You and I . . . we've got this Martha thing down.
Jesus, with His Cross, walks with us and takes upon Himself our fears, our problems, and our sufferings, even those which are deepest and most painful. With the Cross, Jesus unites Himself to the silence of the victims of violence, those who can no longer cry out, especially the innocent and the defenseless.
The Cross of Christ bears the suffering and the sin of mankind, including our own. Jesus accepts all this with open arms, bearing on His shoulders our crosses and saying to us: 'Have courage! You do not carry your cross alone! I carry it with you. I have overcome death and I have come to give you hope, to give you life' (John 3:16).
Because of this, we need to strive extra hard to keep first things first. Namely, prayer. If we aren't trying, prayer can easily get lost in the chaos. In order to help with this situation, I've compiled a brief list of things that help me continue to stay on point during these summer months.
If you’ve ever been afraid to make the sign of the cross in public, you’re not alone. A lot of us Catholics have done that. Sometimes we make the sign of the cross really quickly, so that people won’t notice. We might even pretend to be swatting a fly or scratching our fore head to begin making the sign as we say grace before lunch in the cafeteria or in a crowded restaurant.
As a kid I remember being super excited for a road trip from Massachusetts to New Jersey to visit my grandparents. In my five year old brain, 'New Jersey' might as well have been the moon and a week was basically forever. I had to pack accordingly. Pulling bags out the closet I filled them with my stuffed animals, dolls, books, art supplies, my sticker collection and a panda poster.
One little bump and I go from calm and collected to, 'This plane is going to crash, and I'm too young to die!'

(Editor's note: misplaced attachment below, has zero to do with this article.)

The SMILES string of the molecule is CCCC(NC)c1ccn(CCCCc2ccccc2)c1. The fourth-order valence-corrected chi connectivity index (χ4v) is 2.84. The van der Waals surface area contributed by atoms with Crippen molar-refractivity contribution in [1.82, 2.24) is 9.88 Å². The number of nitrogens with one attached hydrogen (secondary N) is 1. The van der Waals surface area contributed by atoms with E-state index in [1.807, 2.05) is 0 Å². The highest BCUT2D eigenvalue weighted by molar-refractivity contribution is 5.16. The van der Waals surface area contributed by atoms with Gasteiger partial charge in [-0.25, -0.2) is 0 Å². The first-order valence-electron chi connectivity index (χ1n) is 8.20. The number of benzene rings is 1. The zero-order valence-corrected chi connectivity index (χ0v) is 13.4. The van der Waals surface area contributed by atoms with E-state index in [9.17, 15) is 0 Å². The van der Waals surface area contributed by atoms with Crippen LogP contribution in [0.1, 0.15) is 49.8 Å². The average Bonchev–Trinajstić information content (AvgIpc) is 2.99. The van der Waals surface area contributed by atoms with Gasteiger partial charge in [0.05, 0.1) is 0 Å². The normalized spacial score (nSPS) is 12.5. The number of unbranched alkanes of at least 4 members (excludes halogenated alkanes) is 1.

Yes, I'm that dramatic, sometimes.
I think of all the things that I want to still do with my life, things that I want to accomplish, places I wanted to go; I think of children and enjoying the benefits of becoming an old man who sits on his front porch drinking lemonade and yelling at kids to get off his lawn (face it, you know that is going to be awesome).
Fear will grip me the rest of that flight. I can't focus on anything … not the weird in-flight movie or awkward conversation I am having with the person next to me. I'm gripping the armrest like it will actually steer the plane for the rest of the flight.
Pope Francis celebrated holy mass with the Cardinals in the Sistine Chapel on Wednesday and within minutes his homily was made available online.
Ìâ‰âÂÌâÅÒHold on,' you're asking me, 'Are you telling me I shouldn't own anything fun?' Of course not. Music and movies help us relax, clothes help us express beauty, and smartphones keep us connected and informed (and yes, entertained). These are all good things.
My challenge is this: to look at the things that we're spending money on and ask ourselves, 'Do I really need this thing?' Do I need a new pair of shoes, or are the ones I have okay? Do I have to buy these songs or can I just listen to the radio?
In about three weeks, my wife is going to give birth to our first child. This is beautiful, overwhelming, humbling, and more than anything, exciting.
Our faith, however, is not based on hollow rituals or oppressive rules. It's based on an encounter with the person of Jesus, who changes everything. Our relationship with Christ connects us with the origin of our life and the meaning of where we are going. He desires us not to be weighed down but rather to live life to its fullest potential (John 10:10).
When He calls us to live a holy life, it's because he knows what we are capable of and is drawing our potential out of us like any good sports coach does.
This is how we can grow in holiness in everyday life. Every day gives us new opportunities for our selfish, superior part to die and for us to grow in love. Maybe we do the dishes without grumbling about it, help someone with school work even if we'd rather be doing something else, or take time to hang out with our siblings.